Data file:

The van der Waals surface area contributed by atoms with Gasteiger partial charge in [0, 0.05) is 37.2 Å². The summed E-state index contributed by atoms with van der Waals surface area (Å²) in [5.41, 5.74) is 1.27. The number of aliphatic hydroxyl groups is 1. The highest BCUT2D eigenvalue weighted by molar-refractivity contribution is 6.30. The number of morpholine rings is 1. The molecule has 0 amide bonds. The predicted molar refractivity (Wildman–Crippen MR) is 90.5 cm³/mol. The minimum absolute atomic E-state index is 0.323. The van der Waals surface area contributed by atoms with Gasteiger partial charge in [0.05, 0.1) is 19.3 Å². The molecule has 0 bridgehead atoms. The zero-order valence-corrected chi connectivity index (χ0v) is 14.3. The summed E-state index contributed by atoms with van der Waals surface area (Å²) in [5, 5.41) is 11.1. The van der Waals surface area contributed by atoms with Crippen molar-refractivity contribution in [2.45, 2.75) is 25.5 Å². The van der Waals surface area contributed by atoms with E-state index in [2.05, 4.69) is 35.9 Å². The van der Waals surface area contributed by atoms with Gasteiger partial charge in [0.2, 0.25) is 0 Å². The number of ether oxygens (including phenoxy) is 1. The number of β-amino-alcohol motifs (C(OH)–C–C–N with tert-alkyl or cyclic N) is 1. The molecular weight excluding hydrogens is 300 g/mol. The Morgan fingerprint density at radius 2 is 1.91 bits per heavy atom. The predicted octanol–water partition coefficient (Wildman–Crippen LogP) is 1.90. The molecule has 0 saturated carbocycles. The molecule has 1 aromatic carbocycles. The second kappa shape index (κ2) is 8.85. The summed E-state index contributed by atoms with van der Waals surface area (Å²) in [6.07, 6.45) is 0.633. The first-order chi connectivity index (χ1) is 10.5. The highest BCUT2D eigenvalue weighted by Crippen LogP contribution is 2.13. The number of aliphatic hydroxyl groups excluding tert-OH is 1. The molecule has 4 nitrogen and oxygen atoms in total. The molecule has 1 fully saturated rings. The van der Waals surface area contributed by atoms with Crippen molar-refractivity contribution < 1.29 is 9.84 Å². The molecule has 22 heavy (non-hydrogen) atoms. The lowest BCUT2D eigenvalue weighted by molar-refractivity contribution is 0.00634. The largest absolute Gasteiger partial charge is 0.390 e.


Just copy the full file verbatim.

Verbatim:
The van der Waals surface area contributed by atoms with Gasteiger partial charge in [0, 0.05) is 37.2 Å². The summed E-state index contributed by atoms with van der Waals surface area (Å²) in [5.41, 5.74) is 1.27. The number of aliphatic hydroxyl groups is 1. The highest BCUT2D eigenvalue weighted by molar-refractivity contribution is 6.30. The number of morpholine rings is 1. The molecule has 0 amide bonds. The predicted molar refractivity (Wildman–Crippen MR) is 90.5 cm³/mol. The minimum absolute atomic E-state index is 0.323. The van der Waals surface area contributed by atoms with Gasteiger partial charge in [0.05, 0.1) is 19.3 Å². The molecule has 0 bridgehead atoms. The zero-order valence-corrected chi connectivity index (χ0v) is 14.3. The summed E-state index contributed by atoms with van der Waals surface area (Å²) in [5, 5.41) is 11.1. The van der Waals surface area contributed by atoms with Crippen molar-refractivity contribution in [2.45, 2.75) is 25.5 Å². The van der Waals surface area contributed by atoms with E-state index in [2.05, 4.69) is 35.9 Å². The van der Waals surface area contributed by atoms with Gasteiger partial charge in [0.2, 0.25) is 0 Å². The number of ether oxygens (including phenoxy) is 1. The number of β-amino-alcohol motifs (C(OH)–C–C–N with tert-alkyl or cyclic N) is 1. The molecular weight excluding hydrogens is 300 g/mol. The Morgan fingerprint density at radius 2 is 1.91 bits per heavy atom. The predicted octanol–water partition coefficient (Wildman–Crippen LogP) is 1.90. The molecule has 0 saturated carbocycles. The molecule has 1 aromatic carbocycles. The second kappa shape index (κ2) is 8.85. The summed E-state index contributed by atoms with van der Waals surface area (Å²) in [6.07, 6.45) is 0.633. The first-order chi connectivity index (χ1) is 10.5. The highest BCUT2D eigenvalue weighted by Crippen LogP contribution is 2.13. The number of aliphatic hydroxyl groups excluding tert-OH is 1. The molecule has 4 nitrogen and oxygen atoms in total. The molecule has 1 fully saturated rings. The van der Waals surface area contributed by atoms with Crippen molar-refractivity contribution < 1.29 is 9.84 Å². The molecule has 22 heavy (non-hydrogen) atoms. The lowest BCUT2D eigenvalue weighted by molar-refractivity contribution is 0.00634. The largest absolute Gasteiger partial charge is 0.390 e.